“You only have a finite amount of resources which you can divert to your partner after you’ve dealt with your issues. But this diversion of resources can happen only when you have a surplus, not when you’re maxed out,” he adds.

It’s clear that the concern Gen Z has about their mental state affecting their love life can be true. However, it doesn’t really have to be a death certificate for your relationship. “Sometimes, it’s true they can be a compromised partner. Even so, there are good partners who may have mental health challenges. It also depends on the degree of the illness and the stability of the partner.

“For example, a person with a personality disorder is likely to be mercurial, but if their partner is super patient and doesn’t have a temper, they can make things work. Unfortunately, it might be a bumpy ride for the partner at the receiving end of tantrums, but there’s no rule that says if you’re not mentally well, you cannot be in a relationship,” he adds.

While the road may be bumpy, a diagnosis of anxiety or depression or any mental illness does not mean you’re supposed to give up on love. You deserve love just as much as everyone else does, even though it might be hard to see how that’s the case on particularly bad days. 

Related Reading: How She Coped With Her Spouse’s Mental Illness

What can we do?

Even though your illness doesn’t necessarily spell doom for your relationship, it’s possible that at times you might not be able to give your partner the attention they deserve because you’re trying to deal with your own issues. The question then becomes, what can the solution be? 

“They need to start working on themselves,” says Dr. Aman, about what the first step should be for anyone who’s looking to not let their mental health get in the way of love. “Seeking the services of a therapist, embarking on any kind of self-betterment endeavor will help.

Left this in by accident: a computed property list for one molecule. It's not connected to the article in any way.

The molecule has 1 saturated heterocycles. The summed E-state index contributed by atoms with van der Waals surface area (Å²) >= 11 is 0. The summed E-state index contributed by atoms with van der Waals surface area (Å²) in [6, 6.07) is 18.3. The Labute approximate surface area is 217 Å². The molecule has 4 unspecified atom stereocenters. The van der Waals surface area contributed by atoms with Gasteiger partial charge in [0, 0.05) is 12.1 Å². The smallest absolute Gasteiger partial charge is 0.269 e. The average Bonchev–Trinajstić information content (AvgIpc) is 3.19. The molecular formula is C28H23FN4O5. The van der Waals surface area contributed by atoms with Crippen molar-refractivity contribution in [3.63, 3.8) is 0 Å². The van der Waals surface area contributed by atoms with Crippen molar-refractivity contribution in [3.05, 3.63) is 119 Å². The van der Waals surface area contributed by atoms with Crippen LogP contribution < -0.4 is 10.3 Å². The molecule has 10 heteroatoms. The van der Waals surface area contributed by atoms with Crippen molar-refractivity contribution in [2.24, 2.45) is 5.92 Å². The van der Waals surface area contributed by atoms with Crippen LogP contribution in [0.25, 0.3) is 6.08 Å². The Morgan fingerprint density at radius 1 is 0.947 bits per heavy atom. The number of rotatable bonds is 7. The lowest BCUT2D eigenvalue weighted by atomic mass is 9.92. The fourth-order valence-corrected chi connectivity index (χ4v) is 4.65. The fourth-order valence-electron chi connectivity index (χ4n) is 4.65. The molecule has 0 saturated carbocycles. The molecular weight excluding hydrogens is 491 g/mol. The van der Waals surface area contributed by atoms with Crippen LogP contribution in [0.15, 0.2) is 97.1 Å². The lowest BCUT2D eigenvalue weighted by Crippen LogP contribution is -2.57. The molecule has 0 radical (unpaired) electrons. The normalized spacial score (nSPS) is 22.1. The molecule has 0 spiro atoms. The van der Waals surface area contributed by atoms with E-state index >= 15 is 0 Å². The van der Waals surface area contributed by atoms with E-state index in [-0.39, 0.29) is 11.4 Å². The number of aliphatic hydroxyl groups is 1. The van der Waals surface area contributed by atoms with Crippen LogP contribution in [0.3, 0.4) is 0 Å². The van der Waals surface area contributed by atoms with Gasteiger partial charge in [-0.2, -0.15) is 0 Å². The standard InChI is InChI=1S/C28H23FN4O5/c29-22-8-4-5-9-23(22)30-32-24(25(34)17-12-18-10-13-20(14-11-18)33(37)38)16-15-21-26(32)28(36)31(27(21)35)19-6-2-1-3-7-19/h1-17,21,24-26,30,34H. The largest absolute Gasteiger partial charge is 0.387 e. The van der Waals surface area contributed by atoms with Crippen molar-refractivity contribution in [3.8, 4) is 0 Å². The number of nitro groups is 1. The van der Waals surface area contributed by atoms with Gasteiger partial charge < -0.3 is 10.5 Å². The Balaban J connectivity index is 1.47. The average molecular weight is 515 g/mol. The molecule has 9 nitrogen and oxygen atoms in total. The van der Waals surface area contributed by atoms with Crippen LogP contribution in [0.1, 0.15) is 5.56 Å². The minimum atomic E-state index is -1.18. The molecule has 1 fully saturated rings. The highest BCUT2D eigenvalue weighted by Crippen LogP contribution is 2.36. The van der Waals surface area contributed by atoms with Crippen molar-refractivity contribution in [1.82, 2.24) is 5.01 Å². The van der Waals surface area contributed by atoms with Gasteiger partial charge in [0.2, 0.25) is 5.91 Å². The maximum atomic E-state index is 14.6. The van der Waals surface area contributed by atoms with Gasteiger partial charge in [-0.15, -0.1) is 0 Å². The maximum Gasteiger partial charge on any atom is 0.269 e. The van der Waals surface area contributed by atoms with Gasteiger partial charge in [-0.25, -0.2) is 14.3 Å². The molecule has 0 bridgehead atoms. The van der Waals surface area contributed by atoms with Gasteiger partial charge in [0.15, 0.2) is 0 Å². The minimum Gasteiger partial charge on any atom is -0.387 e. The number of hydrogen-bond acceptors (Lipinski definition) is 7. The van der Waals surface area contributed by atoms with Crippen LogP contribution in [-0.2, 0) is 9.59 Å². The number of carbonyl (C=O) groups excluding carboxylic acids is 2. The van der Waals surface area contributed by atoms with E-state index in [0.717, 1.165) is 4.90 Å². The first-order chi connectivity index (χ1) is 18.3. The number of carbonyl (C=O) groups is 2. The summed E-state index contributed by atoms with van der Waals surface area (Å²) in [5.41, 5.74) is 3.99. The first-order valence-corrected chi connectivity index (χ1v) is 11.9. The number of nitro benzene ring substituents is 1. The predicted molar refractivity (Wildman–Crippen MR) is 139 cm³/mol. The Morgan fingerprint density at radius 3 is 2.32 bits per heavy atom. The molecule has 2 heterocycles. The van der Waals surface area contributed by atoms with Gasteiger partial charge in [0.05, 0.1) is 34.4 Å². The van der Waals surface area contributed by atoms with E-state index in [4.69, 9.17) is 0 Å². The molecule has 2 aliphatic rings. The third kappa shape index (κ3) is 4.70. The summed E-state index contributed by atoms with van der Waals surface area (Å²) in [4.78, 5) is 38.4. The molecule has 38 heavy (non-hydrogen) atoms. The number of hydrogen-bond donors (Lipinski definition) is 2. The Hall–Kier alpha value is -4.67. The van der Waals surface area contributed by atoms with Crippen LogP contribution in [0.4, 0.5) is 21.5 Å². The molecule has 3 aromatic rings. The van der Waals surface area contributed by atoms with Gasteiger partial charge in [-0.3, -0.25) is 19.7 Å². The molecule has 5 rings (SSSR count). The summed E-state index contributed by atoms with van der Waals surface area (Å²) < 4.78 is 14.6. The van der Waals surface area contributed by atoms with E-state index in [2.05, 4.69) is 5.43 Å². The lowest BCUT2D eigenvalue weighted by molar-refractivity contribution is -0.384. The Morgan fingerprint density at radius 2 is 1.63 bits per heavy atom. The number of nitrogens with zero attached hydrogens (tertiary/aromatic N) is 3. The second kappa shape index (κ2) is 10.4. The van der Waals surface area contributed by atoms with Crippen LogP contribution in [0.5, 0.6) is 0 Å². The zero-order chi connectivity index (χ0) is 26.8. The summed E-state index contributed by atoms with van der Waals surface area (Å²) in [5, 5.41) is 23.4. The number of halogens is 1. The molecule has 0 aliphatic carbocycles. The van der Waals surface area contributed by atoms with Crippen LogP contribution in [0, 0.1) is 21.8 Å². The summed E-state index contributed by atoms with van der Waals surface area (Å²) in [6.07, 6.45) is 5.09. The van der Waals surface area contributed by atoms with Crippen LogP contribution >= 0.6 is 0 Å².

“Whether it involves reading books, taking better care of your body, sleeping on time, eating nutritionally balanced foods, cultivating a healthy social circle, being adequately productive in anything creative, or anything that helps give you a sense of self-esteem.

“They say anxious people need a good project, which is a fact. The brain has a way of running around in circles. If you want to break free, you’ve got to shake up the routine, shake up the social circle, and manage the expectations in a smart way. 

“That requires mentoring, and that’s where someone like me comes in. I worked with many people to help them streamline where they want to be or figure out where they would like to be and help them circumnavigate those expectations,” he adds.

Where this leaves us

For Gen Z, the struggle with mental health is real. The reasons behind a collective onset of anxiety and depression may seem foreign to us, especially since we can’t even pinpoint the causes of our own individual mental health issues. 

However, if you’re struggling on this front but still want to find someone to start a couple’s vlogging YouTube channel with (the closest Gen Z gets to love), the best thing you can do is to start working on yourself. 

Related Reading: Practical Steps To Deal With Depression – Our Panel Of Therapists Tell You

Anxiety affects every aspect of your life, from relationships to school to your career. When something inexplicable gets in the way of you achieving simple tasks throughout your day, getting to the bottom of it and trying to better yourself must become your top priority immediately.

If you’re looking to get started, Bonobology has a multitude of experienced therapists willing to help you get through any issues you may have, including Dr. Aman Bhonsle himself.

Not only will those after-college party invites be easier to accept but you might even try to strike up a conversation without fearing love. And if you’re a regular Gen-Zer, you’ll just do what we all do, get their Snapchat and snap away.